I was using a quest 2 with index controllers, 3 vive trackers, and 5 steamvr watchman dongles plugged in. The tracking has always been a bit shifty, but the dongles did better with the controllers and hip tracker than the pimax itself. I would like to ask if there is some way to ignore the pimax software and connect trackers straight to steamvr instead? That would also fix some of the issues I have also been having like batteries for trackers not showing up in OVRToolkit. Is there a workaround way to connect trackers/controllers straight to steamvr?
Not that I have seen. You might be able to put the hmd into 9 Axis mode. But then you will loose 6dof on the headset unless you use a tracker on the hmd maybe.
You may need to backup your steamvr quest settings and other lighthouse related settings.
You may need to adjust the angle a bit in lighthouses.
What pitool fw are you using?
I’m using a Pimax 8KX with 3 Vive 3.0 trackers and 3 dongles. It’s working very well.
No, that is not possible. And also shouldn’t be needed.
You don’t mention what problems you’re actually having. What’s going on?
This is the one limitation with using them with Pimax. The battery info is not available. But otherwise my own experience with them (once they’re setup properly) has actually been that they were a little more stable under the Pimax software than when I was using SteamVR alone with my Index.
using most recent firmware, always keep it updated.
my hip tracker has got noticeable worse tracking, and my controllers have too. Im mostly curious if testing the tracking of controllers and trackers directly to steamvr would be a useful test. Seems like allowing pairing of devices without any pimax software could clear up issues with custom controllers as well as tracker battery and other similar stuff. Also trackers do not turn off automatically with steamvr as compared to other headsets.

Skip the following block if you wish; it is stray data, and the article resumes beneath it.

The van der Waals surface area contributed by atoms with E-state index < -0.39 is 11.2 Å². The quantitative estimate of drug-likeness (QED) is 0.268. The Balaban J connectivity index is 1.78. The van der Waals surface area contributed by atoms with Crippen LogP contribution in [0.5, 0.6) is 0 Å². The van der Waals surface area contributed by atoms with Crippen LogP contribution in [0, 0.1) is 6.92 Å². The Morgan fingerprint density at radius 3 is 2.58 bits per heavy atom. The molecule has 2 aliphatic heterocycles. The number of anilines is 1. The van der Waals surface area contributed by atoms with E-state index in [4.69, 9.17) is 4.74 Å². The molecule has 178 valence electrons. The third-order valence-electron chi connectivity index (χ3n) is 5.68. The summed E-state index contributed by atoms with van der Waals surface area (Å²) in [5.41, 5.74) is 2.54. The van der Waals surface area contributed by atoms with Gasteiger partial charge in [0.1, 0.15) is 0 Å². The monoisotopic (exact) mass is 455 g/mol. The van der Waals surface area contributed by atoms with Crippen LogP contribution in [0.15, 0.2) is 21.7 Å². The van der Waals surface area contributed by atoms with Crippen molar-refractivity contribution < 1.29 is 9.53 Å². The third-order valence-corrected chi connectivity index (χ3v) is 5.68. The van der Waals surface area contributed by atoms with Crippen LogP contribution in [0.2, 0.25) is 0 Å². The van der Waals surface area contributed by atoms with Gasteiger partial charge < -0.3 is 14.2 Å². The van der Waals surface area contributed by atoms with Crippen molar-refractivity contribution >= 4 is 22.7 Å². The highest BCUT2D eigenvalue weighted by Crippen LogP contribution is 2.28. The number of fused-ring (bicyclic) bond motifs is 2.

The version number of pitool/pimax client abd Firmware numbers may help.
Firmwares are packaged in pitool/pimax client.
Pimax site sometimes has an older version for download than what is often posted by there reps on OpenMR and Reddit.
As you can use pimax to play Oculus pc games using Lighthouses it needs to be acailable with SteamVR closed. Unfortunately pimax does not have there own way to tell the dongles to turn off devices with pimax software closed.
Worse tracking is probably not actually related to the Pimax software. I think you’re barking up the wrong tree with the idea that there’s something wrong with the Pimax software that will make its tracking worse and so you want to bypass it to go direct to SteamVR somehow. I’m not completely sure of the internal details, but I think the tracking is actually being performed by the same code either way.
What’s different between Pimax and direct SteamVR is the path that the tracking data is being routed through. The controllers should be connecting to the bluetooth in the Pimax headset. If you’re not doing that, I recommend that you do.
First, clear all of your pairings by following the instructions here: vive tracker not connecting - VIVE & VIVE Pro - Community Forum
Then unplug all of your dongles. And then pair the controllers to the headset without the dongles present so there’s no chance of them pairing to the dongles rather than the headset.
Then plug in 3 dongles and pair them to your 3 trackers. You won’t need and probably should not use the other 2 dongles (unless you use them with more trackers later… like adding elbows for VRChat).
See how your tracking is working at that point with the pairings all properly setup from scratch.
I think that your “worse tracking” after making the change to Pimax is probably actually coincidental. The main problem that happens is interference in the 2.4GHz band (Bluetooth and older WiFi). Each of your trackers and the controllers are auto-selecting channels. There aren’t many channels to choose from, and in particular they also affect the adjacent channels. With 5 tracked devices, there are not actually enough channels in the band for them to not interfere with each other even if they all automatically selected the most ideal spread of channels.